Our lives begin to end the day we fall silent on the things that matter. Like Mahatma Gandhi once said, we do not need to wait to see what others do, but we ourselves must to be the change we want to see in the world.
Why do such unspeakable tragedies take place to begin with? Hinduism, like other spiritual traditions, offers us a great deal of philosophical insight to grapple with the question.
A path to inclusion has been created. Now it is up to the community to take it forward; to continue addressing priority issues facing our nation and make more visible our evolving needs and strengths as we the New Americans weave our professional skills, traditions and culture in the pluralistic tapestry of America.
By entertaining such philosophies, we inevitably waste valuable time wishing things here were different. Instead of changing our circumstances (or our attitude toward existence), we project our attention to some future destination.
My hope is that Tulsi Gabbard, as a Hindu American, will bring to Washington and to her style of representation two striking qualities that are as quintessentially Hindu as they are American -- the duty to work toward the greater good and pluralism.
Though religion is born in one race and nation, it has cut across the boundaries of races and nationalities. Although religion has maintained its own identity, it has not remained immune to the cultural influence of the host countries.
The first Hindu elected to Congress, Tulsi Gabbard, will be taking her oath on the Bhagavad Gita. This is interesting because she wasn't born Hindu and because there is no one HIndu text or doctrine.
Humans sanctify themselves not in the passive resonance they feel to stories that transcend time, but in the active engagement and re-crafting of these stories.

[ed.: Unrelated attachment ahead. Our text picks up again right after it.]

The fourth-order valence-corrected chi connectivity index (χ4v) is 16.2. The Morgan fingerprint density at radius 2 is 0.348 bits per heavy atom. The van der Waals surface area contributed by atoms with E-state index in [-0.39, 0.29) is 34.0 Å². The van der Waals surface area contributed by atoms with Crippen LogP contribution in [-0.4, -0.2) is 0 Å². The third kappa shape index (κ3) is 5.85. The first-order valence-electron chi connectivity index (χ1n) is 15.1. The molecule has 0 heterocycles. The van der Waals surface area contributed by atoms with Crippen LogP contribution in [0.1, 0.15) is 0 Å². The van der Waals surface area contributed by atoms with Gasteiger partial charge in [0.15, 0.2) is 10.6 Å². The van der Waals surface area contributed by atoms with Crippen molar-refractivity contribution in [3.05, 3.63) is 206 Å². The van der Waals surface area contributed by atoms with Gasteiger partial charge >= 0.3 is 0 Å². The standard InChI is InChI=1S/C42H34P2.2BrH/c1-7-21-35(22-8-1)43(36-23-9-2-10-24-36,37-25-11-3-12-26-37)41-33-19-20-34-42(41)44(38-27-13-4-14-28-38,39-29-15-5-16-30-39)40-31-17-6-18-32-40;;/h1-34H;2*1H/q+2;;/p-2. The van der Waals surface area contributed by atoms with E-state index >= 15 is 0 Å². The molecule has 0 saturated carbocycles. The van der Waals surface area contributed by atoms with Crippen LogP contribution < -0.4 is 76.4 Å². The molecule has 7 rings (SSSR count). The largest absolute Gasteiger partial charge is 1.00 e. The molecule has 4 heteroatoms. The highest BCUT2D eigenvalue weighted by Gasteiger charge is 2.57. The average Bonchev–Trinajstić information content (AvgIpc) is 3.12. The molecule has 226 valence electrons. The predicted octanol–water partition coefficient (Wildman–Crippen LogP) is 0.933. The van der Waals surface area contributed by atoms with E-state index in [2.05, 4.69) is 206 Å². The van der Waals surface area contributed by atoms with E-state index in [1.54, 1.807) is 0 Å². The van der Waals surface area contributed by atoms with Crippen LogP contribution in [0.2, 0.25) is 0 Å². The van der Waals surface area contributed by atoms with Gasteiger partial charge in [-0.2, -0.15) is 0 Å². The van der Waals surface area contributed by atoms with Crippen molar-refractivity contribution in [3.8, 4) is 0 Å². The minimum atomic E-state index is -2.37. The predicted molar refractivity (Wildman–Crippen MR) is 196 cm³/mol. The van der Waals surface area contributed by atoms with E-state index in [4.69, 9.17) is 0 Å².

At the Air Force Academy, the subject of religion has always been the proverbial elephant in the room. Yet, instead of ignoring the elephant, a group of cadets decided to welcome it by holding the first-ever Hindu Ganesh prayer at the USAF Academy.
Even though it may sound attractive or may be easier to understand that God is formless energy, as far as I'm concerned, it's not possible to exchange love with formless energy
It is an unfortunate aspect of my experience within the Hindu tradition that I have experienced prejudice towards the gay community. It has always made me quite uncomfortable.
By my rough estimation, we spend perhaps 50 percent or more of our waking hours in storytelling. Humans make stories but, in some sense, we are also made by our stories.
As a Hindu who espouses a non-dual worldview, I understand intellectually that God is on, in and of the field. But it wasn't until last Sunday, while watching the Super Bowl, that I was jolted out of my TV-induced zombie state to experience it.
Watch Deepak talk about the primacy of personal identity in the universe.
Anyone who thinks that yoga is merely "a kinder version of alcohol" might want to do a reverse pose and get some more blood flowing to her brain. With proper supervision, of course.
We need not look far to find the Ravanas of our time... They are us -- at our weakest, basest, and grossest; people of faith, in our darkest moments of hypocrisy.